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There’s little doubt about the strength in rail data.  The numbers continue to come in at a very healthy level on a year over year basis.  The latest reading from the AAR shows the highest levels in 2010.  2008 comps remain fairly weak across the board, however:

“The Association of American Railroads today reported that for the week ending July 31, 2010, U.S. railroads reported the highest traffic levels of 2010 for both carload and intermodal traffic. U.S. railroads originated 300,292 carloads for the week, up 9.4 percent compared with the same week in 2009, but down 10.6 percent from the same week in 2008. In order to offer a complete picture of the progress in rail traffic, AAR reports 2010 weekly rail traffic with comparison weeks in both 2009 and 2008. Note that U.S. rail traffic fell sharply in fall 2008, when the financial crisis took hold.Intermodal traffic totaled 232,895 trailers and containers, up 20.2 percent from the same week in 2009, and up 0.9 percent compared with 2008. Compared with the same week in 2009, container volume increased 21.9 percent and trailer volume rose 11.7 percent. Compared with the same week in 2008, container volume increased 9 percent and trailer volume dropped 28.9 percent.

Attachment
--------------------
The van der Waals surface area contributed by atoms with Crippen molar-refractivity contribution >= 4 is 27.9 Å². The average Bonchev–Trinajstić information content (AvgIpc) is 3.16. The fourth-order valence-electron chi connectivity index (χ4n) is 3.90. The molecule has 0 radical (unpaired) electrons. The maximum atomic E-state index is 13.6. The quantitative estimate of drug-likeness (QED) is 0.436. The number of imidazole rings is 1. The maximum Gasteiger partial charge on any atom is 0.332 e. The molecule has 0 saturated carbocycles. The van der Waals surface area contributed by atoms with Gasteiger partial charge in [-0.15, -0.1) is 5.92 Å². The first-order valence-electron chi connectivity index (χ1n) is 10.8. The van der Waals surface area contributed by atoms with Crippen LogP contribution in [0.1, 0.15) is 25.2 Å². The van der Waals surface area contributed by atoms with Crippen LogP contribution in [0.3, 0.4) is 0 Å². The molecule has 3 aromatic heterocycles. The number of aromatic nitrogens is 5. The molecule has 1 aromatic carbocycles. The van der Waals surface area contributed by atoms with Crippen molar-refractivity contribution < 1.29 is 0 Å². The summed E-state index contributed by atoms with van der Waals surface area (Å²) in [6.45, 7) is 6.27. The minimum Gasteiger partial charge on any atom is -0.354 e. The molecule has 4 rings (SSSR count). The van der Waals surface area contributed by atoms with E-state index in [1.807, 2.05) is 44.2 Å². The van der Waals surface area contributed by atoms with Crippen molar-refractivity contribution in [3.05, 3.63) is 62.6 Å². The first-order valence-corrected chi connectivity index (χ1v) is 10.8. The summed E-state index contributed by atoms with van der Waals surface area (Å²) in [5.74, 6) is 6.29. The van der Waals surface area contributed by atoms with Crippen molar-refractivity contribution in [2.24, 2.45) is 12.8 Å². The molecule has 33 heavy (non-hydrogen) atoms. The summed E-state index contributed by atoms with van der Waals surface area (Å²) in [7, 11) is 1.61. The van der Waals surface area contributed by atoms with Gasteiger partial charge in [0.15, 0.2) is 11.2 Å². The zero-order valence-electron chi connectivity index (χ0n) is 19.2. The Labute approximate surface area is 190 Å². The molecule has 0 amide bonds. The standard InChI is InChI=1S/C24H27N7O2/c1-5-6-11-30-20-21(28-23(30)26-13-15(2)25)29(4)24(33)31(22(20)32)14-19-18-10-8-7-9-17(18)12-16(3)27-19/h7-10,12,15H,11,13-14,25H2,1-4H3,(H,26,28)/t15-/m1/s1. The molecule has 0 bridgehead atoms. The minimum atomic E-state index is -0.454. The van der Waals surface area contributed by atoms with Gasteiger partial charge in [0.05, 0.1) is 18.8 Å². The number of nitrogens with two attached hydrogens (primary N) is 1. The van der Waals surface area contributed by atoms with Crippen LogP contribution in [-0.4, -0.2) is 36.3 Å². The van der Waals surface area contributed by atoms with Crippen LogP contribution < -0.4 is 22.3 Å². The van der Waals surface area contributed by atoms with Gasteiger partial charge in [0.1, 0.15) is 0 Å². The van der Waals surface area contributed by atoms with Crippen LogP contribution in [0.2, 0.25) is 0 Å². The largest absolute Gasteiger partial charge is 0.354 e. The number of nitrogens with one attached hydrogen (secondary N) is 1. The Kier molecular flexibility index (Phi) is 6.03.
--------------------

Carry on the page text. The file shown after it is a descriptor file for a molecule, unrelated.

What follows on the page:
Eighteen of the 19 carload commodity groups increased from the comparable week in 2009 with only waste and scrap, down 1.9 percent, posting a decline. Metallic ores, up 73 percent, and metals and products, up 35.2 percent, were the commodities posting the most significant increases. In comparison to 2008, all nineteen commodity groups posted declines.

Carload volume on Eastern railroads was up 9.9 percent from last year, but down 13.7 percent from 2008. In the West, carload volume was up 9.1 percent from last year but down 8.5 percent from two years ago.

For the first 30 weeks of 2010, U.S. railroads reported cumulative volume of 8,461,271 carloads, up 7.3 percent from 2009, but down 13.1 percent from 2008, and 6,318,845 trailers or containers, up 13.5 percent from 2009, but down 6 percent from 2008.”

Source: AAR

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